The Counsel participates fully in the Council of Counsels to Inspectors General and the National Association of Bar Counsel. As Assistant Inspector General for Investigations, he is active in the Association of Inspectors General for Investigations, and is one of two ECIE representatives on the PCIE Investigations Advisory Subcommittee of the Investigations Committee. He is the chair of a working group on developing the Qualitative Assessment Process for Investigations, a process similar to audit peer review. Additionally, he is an instructor for the Government Training Institute and participated in a three-day conference to develop a curriculum for the Inspector General Criminal Investigator Academy.

Non-governmental Entities

The OIG Special Agent, as the Deputy Assistant Inspector General for Investigations, is the principal liaison officer to the federal law enforcement community. He is a member of the Liaison Officers Association, and currently serves on its executive board. This Association is composed of designated liaison officers of all federal law enforcement agencies as well as foreign police attaches. He is a member of the working group on Affirmative Civil Enforcement organized by the U. S. Attorneys Office in Baltimore.

General Accounting Office

In May 1999, we reviewed a draft report that summarized opinions of the inspectors general on semiannual reports. The views on semiannual reports in the GAO report represented those of the prior NLRB Inspector General. Comments were submitted on broader issues, such as how the inspectors general were characterized in the report and survey results compiled. The final report, Inspectors General: Views on Semiannual Reports (GAO/AIMD-99-203) was issued on August 25, 1999.

We also reviewed the May 1999 exposure draft Standards for Internal Control in the Federal Government. Our response stated that the document was clear and concise, and effectively addressed issues that have evolved over the past several years such as the increased use of computer technology and management initiatives relating to the Government Performance and Results Act.

Agency Activities

The OIG Auditor is the NLRB Recreation and Welfare Association Treasurer. The Association sponsors a variety of social and philanthropic activities for Agency employees. In addition to serving as the financial administrator, he helped coordinate activities including a food drive, a fishing trip to the Chesapeake Bay, a trip to Atlantic City, and the annual golf tournament.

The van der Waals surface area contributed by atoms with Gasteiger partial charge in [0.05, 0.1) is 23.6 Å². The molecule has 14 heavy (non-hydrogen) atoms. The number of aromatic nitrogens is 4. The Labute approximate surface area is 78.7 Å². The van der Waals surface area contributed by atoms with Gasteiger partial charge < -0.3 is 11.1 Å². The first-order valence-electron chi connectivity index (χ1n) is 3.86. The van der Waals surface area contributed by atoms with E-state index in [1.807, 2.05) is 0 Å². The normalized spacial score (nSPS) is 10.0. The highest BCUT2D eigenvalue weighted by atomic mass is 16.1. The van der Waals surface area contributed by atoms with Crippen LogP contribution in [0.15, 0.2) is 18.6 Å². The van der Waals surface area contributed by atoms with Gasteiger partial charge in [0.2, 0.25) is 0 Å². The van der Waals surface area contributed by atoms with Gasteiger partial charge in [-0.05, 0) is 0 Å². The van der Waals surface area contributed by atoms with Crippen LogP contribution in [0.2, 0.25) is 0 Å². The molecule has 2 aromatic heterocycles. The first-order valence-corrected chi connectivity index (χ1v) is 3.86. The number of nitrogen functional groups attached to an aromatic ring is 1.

Certain information and statistics based on the activities accomplished during this period are required by section 5(a) of the IG Act to be included in the semiannual reports. These are set forth below:

Section 5(a)

(1),(2),(7) OIG did not identify any significant problems, abuses or deficiencies relating to the administration of programs. For the purpose of this section, we used the definition of significant as set forth in the Federal Managers' Financial Integrity Act.

(3) Corrective action has been completed on all significant recommendations which were described in the previous semiannual reports.

(4) Four matters were referred to prosecutorial authorities. There were no prosecutions or convictions.

(5) One report was made to the Chairman that information or assistance requested by the Inspector General was unreasonably refused or not provided. See page 13.

(6) A listing by subject matter is located on page 21.

(8),(9) One audit report was issued during this period; the report had no recommendations on questioned costs or funds that could be put to better use. See Tables 1 and 2.

(10) There are no audit reports issued before the commencement of the reporting period for which no management decision has been made by the end of the reporting period.

(11) No significant revised management decisions were made during the reporting period.

(12) There were no significant management decisions with which I am in disagreement.


Report Title and Number

Questioned Costs

Unsupported Costs

Ineligible Costs

Funds To Be Put To Better Use



Review of the Case Activity Tracking System, OIG-AMR-28








Dollar Value


Number of Reports

Questioned Costs

Unsupported Costs

A. For which no management decision has been made by the commencement of the period










B. Which were issued during the reporting period




Subtotals (A+B)





C. For which a management decision was made during the reporting period













(i) Dollar value of disallowed costs







(ii) Dollar value of costs not disallowed







D. For which no management decision has been made by the end of the reporting period







Reports for which no management decision was made within six months of issuance










Number of Reports

Questioned Costs

A. For which no management decision has been made by the commencement of the period





B. Which were issued during the reporting period.



Subtotals (A+B)




C. For which a management decision was made during the reporting period





(iii) Dollar value of disallowed costs



(iv) Dollar value of costs not disallowed



D. For which no management decision has been made by the end of the reporting period





Reports for which no management decision was made within six months of issuance